A catering workers' union has disputed claims the city is experiencing a labour shortage, insisting there is no need to import more foreign workers.
Catering bosses say they have found it difficult in recent times to find dishwashers, even with an average salary higher than the minimum wage of HK$30 per hour.
Kwok Wang-hing, chairman of the Eating Establishment Employees General Union, said the situation has been created by mismanagement.
"Some restaurants have cut dishwasher numbers, and so the extra workload is shared among the rest of the workers," Kwok said. "The remaining workers may get a pay rise of 25 per cent, but their workloads have in fact doubled."
He cited the case of a dishwasher working in a restaurant in Tai Koo who was reportedly paid HK$18,000 a month. "But she worked from 7am to 11pm and without any days off. Of course she had to quit at last as she could not stand the tough job."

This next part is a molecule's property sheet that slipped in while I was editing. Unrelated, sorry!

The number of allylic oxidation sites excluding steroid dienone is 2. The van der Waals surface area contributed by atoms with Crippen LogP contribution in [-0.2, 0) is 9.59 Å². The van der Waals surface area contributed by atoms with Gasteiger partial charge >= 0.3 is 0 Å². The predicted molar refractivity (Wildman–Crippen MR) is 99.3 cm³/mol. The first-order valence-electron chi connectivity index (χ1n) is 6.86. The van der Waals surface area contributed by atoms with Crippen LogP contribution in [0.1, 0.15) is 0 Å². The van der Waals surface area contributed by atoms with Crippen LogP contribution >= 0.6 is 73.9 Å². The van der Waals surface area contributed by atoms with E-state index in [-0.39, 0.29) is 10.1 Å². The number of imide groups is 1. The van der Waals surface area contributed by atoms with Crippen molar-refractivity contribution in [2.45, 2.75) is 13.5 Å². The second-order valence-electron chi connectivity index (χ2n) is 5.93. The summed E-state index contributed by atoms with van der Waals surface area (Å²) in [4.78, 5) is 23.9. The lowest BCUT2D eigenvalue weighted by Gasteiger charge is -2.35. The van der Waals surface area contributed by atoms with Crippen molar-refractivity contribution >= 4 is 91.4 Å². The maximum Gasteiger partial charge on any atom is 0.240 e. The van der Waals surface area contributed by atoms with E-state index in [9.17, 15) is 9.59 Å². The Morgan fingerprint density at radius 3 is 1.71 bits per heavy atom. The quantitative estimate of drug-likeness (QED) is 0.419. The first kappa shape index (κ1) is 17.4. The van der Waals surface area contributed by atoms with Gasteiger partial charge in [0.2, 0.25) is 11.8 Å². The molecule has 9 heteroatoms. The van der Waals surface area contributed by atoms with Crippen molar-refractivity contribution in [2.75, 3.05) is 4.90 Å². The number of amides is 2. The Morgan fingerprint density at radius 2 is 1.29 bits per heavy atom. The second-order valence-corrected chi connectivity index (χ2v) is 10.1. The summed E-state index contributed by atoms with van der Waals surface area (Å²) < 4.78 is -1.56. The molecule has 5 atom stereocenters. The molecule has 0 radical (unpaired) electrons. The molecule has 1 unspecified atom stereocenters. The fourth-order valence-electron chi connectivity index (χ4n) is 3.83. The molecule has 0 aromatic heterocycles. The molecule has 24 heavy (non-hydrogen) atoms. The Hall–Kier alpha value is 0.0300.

Ip Wai-ming, of the Federation of Trade Unions, added: "Restaurant owners always reiterate there are vacancies in the industry, but the figures are actually an illusion. Are they really sincere about hiring workers?"
The catering workers' union blamed unfavourable working conditions for discouraging available workers from applying for vacancies.
Separately, the union also called on the government to introduce an apprenticeship programme for the catering industry to encourage young people who it says are reluctant to join the sector - particularly to learn traditional Chinese cuisine.
Tax incentives or subsidies could be offered to restaurants who hire such apprentices, Ip suggested.